As a former corporate HR leader, I spent a lot of time and effort trying to make our HR initiatives sound less "human" and more like other corporate projects. Getting approval or funding for employee engagement programs or training initiatives meant convincing a room full of executives that these things were worthwhile investments. Executives, in my experience, don't always connect the dots between investments in humans and the bottom line. It required terms like "ROI" and "capital" that are so familiar in the boardroom.
It also meant avoiding the squishy language of human emotion like "employee happiness" or "connection." There was a time in my life when I could eloquently argue that focusing on employee happiness was pointless — the focus should be on employee engagement instead. After all, there can be happy but unproductive employees, and work is about the output. This argument was popular with management, because who wants to worry about keeping employees happy? It's hard work to worry about someone else's happiness. But, I was wrong.
Driving Employee Engagement
Decades of research has revealed that among the most significant drivers of employee engagement are feeling valued, trusted and appreciated. Employees experience work as a relationship, and they need the same things from work that they do in any other relationship in their lives.
Think of an important personal relationship in your life. Do you want that person to be happy? Of course you do. Not only because you care about them, but because when they're happy, your relationship with them is more positive and healthy. A happy employee often brings more of themselves to the work relationship. Whether we take advantage of that opportunity isn't a debate about the importance of happiness, but rather a reflection on our ability to motivate and manage people.
3 Elements to Happiness
But, if we dig deeper into happiness, its importance at work becomes even more clear. Dr. Martin Seligman, author of "Authentic Happiness" and the father of positive psychology, explains that there are three different elements to happiness.
1. Positive Emotion
Very simply, this is how we feel: satisfied, delighted, ecstatic, etc. It's what we usually think of when we hear the word "happy."
In this context, engagement is about "flow," or that feeling of being one with an activity or experience. According to Seligman, "you need to deploy your highest strengths and talents to meet the world in flow."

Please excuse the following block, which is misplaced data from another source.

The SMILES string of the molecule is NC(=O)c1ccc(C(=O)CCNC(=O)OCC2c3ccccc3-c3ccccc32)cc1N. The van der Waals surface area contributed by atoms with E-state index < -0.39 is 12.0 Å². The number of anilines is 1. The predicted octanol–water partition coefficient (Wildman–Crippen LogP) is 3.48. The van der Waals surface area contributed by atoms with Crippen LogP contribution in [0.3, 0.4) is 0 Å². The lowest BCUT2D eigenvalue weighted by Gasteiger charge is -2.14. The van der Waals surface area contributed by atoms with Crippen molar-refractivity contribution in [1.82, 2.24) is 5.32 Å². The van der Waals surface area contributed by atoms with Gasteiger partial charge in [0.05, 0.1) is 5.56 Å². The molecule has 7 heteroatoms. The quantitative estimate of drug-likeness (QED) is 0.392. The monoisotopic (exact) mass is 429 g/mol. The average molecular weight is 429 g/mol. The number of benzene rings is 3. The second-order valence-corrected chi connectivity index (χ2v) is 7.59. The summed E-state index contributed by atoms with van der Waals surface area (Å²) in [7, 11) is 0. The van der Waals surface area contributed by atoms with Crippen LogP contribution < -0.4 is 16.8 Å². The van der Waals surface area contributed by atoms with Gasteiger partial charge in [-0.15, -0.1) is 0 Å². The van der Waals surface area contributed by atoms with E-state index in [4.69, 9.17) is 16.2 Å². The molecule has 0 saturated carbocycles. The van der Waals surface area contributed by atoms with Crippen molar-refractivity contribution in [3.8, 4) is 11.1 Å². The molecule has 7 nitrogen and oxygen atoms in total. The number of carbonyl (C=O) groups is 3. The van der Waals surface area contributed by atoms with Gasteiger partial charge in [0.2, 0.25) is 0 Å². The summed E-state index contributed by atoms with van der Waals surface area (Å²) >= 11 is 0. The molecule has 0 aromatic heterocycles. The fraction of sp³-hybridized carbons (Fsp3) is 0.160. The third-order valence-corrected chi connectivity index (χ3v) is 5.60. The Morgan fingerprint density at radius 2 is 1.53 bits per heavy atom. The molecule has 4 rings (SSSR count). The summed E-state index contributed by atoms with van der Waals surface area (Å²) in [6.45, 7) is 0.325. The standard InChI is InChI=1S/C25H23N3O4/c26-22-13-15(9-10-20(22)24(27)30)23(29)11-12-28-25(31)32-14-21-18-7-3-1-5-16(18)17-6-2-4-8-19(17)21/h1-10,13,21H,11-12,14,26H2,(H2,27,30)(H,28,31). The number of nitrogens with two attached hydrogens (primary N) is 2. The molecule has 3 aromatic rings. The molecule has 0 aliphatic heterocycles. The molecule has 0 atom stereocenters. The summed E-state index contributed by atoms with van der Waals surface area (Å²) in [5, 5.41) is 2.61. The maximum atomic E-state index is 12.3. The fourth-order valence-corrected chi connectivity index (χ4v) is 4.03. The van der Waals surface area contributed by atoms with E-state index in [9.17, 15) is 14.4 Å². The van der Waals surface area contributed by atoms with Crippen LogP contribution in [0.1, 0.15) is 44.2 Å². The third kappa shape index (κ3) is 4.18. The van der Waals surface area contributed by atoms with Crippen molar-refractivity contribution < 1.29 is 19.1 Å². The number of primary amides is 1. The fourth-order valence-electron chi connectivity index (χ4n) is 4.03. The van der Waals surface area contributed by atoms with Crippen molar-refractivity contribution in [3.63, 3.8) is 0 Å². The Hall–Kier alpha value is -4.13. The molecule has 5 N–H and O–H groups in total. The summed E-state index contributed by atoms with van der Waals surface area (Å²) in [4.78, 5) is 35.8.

Because humans are driven to find meaning and purpose, we find this highest order of happiness when we belong to and serve something larger than ourselves.
Through this lens, helping employees find happiness at work sounds a lot like the work of employee engagement.
3 Ways to Support Employee Happiness
This framework makes it more clear how we can design work experiences to support employee happiness.
1. Create More Positive Emotions
This can happen in many ways, whether it's a supervisor who greets you and checks in regularly, a co-worker who smiles at you in the hall or having pictures of the people or things we love in our workstation. Creating more positive emotions means thinking actively about how to create more positive moments for employees each day. The book "How Full Is Your Bucket" is a great resource for this.
2. Ensure Job Fit
Flow can only be achieved by ensuring employees' abilities and interests are matched to the job they are asked to do. In order to achieve this, we must hire right and continually assess employees' fit to their role.
3. Give Back
Organizations can affect employees' sense of meaning and purpose at both organizational and individual levels. When an organization is a good corporate citizen and visibly gives back, its employees can feel a sense of meaning by extension. Supporting and encouraging employees to volunteer and give back to their communities can also be powerful.
While it may be awhile before you can convince your executives to invest in an employee happiness initiative, it's abundantly clear that helping our employees find happiness at work is at the very core of the work we do in HR.
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